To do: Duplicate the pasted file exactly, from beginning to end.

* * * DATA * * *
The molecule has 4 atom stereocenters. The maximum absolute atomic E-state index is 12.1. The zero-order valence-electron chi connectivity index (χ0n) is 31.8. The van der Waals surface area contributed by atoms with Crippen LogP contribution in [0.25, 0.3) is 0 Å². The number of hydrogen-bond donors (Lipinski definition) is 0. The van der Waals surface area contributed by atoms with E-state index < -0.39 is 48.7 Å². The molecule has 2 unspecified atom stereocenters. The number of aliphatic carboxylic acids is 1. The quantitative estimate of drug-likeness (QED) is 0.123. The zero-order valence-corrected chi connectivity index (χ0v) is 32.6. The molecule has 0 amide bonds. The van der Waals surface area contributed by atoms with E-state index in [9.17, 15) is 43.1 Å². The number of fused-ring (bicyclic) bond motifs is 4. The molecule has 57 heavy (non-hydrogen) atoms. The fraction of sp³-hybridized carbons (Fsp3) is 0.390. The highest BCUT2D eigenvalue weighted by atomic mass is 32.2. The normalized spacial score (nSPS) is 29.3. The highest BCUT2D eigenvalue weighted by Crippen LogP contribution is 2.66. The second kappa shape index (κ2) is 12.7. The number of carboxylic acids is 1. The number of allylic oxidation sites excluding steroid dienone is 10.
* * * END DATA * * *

The molecule has 4 atom stereocenters. The maximum absolute atomic E-state index is 12.1. The zero-order valence-electron chi connectivity index (χ0n) is 31.8. The van der Waals surface area contributed by atoms with Crippen LogP contribution in [0.25, 0.3) is 0 Å². The number of hydrogen-bond donors (Lipinski definition) is 0. The van der Waals surface area contributed by atoms with E-state index < -0.39 is 48.7 Å². The molecule has 2 unspecified atom stereocenters. The number of aliphatic carboxylic acids is 1. The quantitative estimate of drug-likeness (QED) is 0.123. The zero-order valence-corrected chi connectivity index (χ0v) is 32.6. The molecule has 0 amide bonds. The van der Waals surface area contributed by atoms with E-state index in [9.17, 15) is 43.1 Å². The number of fused-ring (bicyclic) bond motifs is 4. The molecule has 57 heavy (non-hydrogen) atoms. The fraction of sp³-hybridized carbons (Fsp3) is 0.390. The highest BCUT2D eigenvalue weighted by atomic mass is 32.2. The normalized spacial score (nSPS) is 29.3. The highest BCUT2D eigenvalue weighted by Crippen LogP contribution is 2.66. The second kappa shape index (κ2) is 12.7. The number of carboxylic acids is 1. The number of allylic oxidation sites excluding steroid dienone is 10.